2.6, 3.0, and truly independent intepreters

Andy O'Meara andy55 at gmail.com
Sat Oct 25 01:50:26 CEST 2008

> Are you familiar with the API at all? Multiprocessing was designed to
> mimic threading in about every way possible, the only restriction on
> shared data is that it must be serializable, but event then you can
> override or customize the behavior.
> Also, inter process communication is done via pipes. It can also be
> done with messages if you want to tweak the manager(s).

I apologize in advance if I don't understand something correctly, but
as I understand them, everything has to be serialized in order to go
through IPC.  So when you're talking about thousands of objects,
buffers, and/or large OS opaque objects (e.g. memory-resident video
and images), that seems like a pretty rough hit of run-time resources.

Please don't misunderstand my comments to suggest that multiprocessing
isn't great stuff.  On the contrary, it's very impressive and it
singlehandedly catapults python *way* closer to efficient CPU bound
processing than it ever was before.  All I mean to say is that in the
case where using a shared address space with a worker pthread per
spare core to do CPU bound work, it's a really big win not to have to
serialize stuff.  And in the case of hundreds of megs of data and/or
thousands of data structure instances, it's a deal breaker to
serialize and unserialize everything just so that it can be sent
though IPC.  It's a deal breaker for most performance-centric apps
because of the unnecessary runtime resource hit and because now all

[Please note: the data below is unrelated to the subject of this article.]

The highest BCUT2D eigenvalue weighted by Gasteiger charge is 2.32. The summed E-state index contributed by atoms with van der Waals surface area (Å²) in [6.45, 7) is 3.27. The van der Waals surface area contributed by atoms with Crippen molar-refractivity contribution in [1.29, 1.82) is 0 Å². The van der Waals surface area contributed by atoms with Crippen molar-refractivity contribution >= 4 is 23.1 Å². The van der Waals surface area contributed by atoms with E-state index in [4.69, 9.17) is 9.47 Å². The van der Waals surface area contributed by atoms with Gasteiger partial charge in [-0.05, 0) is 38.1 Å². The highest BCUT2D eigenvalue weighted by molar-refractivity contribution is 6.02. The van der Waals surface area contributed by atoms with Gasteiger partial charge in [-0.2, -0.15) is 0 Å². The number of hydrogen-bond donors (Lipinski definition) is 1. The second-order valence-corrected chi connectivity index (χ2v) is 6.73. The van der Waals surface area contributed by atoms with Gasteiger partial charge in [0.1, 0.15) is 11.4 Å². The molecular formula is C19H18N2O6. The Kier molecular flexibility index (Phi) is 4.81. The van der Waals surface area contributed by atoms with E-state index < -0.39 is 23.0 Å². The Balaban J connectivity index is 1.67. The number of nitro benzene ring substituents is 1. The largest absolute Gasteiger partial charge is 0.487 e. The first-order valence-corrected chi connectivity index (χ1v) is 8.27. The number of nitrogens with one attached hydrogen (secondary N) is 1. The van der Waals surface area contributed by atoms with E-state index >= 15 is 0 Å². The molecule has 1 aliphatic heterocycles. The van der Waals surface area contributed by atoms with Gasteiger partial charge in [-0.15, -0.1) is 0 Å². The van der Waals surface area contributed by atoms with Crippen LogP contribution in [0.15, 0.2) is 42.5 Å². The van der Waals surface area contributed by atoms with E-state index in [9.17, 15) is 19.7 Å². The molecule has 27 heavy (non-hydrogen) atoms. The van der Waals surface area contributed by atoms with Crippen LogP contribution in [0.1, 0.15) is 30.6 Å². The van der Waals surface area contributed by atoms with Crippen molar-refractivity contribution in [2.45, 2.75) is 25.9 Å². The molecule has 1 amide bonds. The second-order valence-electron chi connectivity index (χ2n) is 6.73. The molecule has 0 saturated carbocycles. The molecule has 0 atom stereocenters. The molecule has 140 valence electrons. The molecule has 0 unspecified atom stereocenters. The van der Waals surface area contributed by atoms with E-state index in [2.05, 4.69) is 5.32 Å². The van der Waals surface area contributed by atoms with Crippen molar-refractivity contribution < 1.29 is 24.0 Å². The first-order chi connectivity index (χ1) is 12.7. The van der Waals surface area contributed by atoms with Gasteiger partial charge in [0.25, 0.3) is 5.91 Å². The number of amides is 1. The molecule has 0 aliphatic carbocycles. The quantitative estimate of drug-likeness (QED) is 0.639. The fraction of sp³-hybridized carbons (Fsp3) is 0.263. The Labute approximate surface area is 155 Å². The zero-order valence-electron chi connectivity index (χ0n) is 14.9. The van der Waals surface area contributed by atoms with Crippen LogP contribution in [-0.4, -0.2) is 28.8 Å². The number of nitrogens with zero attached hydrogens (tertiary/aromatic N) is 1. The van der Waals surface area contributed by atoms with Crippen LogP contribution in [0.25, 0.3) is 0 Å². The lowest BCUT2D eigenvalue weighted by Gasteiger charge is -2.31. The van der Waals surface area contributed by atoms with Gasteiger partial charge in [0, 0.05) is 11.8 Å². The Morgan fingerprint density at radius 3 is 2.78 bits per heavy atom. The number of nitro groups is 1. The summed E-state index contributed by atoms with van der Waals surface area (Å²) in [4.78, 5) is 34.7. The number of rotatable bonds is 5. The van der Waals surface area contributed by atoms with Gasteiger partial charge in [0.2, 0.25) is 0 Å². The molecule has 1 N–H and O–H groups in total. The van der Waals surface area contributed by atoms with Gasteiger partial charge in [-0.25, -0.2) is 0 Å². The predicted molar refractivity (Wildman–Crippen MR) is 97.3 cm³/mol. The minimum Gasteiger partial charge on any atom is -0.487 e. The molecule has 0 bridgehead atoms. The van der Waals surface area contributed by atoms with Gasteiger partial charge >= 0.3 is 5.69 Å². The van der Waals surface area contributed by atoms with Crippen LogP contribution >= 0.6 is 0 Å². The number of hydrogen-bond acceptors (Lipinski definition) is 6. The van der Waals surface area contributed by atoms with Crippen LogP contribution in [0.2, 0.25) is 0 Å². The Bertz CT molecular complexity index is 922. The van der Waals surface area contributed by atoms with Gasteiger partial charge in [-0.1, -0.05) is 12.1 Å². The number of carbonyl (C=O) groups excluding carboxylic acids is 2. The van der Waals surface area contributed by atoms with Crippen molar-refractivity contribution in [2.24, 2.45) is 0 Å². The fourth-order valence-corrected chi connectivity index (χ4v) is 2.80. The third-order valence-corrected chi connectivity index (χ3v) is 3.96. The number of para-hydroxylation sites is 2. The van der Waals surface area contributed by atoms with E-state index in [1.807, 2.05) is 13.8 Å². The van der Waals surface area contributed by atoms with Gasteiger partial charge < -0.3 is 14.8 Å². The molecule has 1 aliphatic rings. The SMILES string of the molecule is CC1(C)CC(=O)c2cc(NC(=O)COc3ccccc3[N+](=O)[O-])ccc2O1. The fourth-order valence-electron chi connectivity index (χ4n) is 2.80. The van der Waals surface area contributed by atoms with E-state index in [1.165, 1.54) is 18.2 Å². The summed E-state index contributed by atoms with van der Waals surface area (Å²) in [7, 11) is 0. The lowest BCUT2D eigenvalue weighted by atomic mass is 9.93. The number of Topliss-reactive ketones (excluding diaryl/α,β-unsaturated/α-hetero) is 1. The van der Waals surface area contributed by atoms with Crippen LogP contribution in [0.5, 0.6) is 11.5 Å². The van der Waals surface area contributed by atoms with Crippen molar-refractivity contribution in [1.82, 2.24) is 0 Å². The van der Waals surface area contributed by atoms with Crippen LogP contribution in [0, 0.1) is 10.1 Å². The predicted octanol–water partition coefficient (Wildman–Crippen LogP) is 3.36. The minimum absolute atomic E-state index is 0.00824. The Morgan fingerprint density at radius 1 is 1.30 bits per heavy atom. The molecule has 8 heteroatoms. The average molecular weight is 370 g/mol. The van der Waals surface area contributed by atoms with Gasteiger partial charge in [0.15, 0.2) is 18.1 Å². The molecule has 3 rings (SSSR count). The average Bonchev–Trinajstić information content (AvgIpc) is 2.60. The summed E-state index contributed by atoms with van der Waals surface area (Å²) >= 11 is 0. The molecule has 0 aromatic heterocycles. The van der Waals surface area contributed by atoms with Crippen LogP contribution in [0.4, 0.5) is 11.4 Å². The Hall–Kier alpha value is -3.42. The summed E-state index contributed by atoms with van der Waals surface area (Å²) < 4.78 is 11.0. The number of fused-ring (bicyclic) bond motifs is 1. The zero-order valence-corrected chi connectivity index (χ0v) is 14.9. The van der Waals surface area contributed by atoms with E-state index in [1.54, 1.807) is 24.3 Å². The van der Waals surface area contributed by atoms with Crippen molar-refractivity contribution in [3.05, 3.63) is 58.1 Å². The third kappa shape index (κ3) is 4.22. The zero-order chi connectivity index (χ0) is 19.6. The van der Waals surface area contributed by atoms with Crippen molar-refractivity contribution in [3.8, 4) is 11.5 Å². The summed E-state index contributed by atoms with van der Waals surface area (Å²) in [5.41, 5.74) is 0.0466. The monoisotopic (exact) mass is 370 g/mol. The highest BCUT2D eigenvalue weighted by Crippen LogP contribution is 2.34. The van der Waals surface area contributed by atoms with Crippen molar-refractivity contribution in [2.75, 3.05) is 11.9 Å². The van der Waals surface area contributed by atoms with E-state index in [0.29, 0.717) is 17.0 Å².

those data structures being passed around have to have accompanying
serialization code written (and maintained) for them.   That's
actually what I meant when I made the comment that a high level sync
object in a shared address space is "better" then sending it all
through IPC (when the data sets are wild and crazy).  From a C/C++
point of view, I would venture to say that it's always a huge win to
just stick those "embarrassingly easy" parallelization cases into the
thread with a sync object than forking and using IPC and having to
write all the serialization code. And in the case of huge data types--
such as video or image rendering--it makes me nervous to think of
serializing it all just so it can go through IPC when it could just be
passed using a pointer change and a single sync object.

So, if I'm missing something and there's a way so pass data structures
without serialization, then I'd definitely like to learn more (sorry
in advance if I missed something there).  When I took a look at
multiprocessing my concerns where:
   - serialization (discussed above)
   - maturity (are we ready to bet the farm that mp is going to work
properly on the platforms we need it to?)

Again, I'm psyched that multiprocessing appeared in 2.6 and it's a
huge huge step in getting everyone to unlock the power of python!
But, then some of the tidbits described above are additional data
points for you and others to chew on.  I can tell you they're pretty
important points for any performance-centric software provider (us,
game developers--from EA to Ambrosia, and A/V production app
developers like Patrick).


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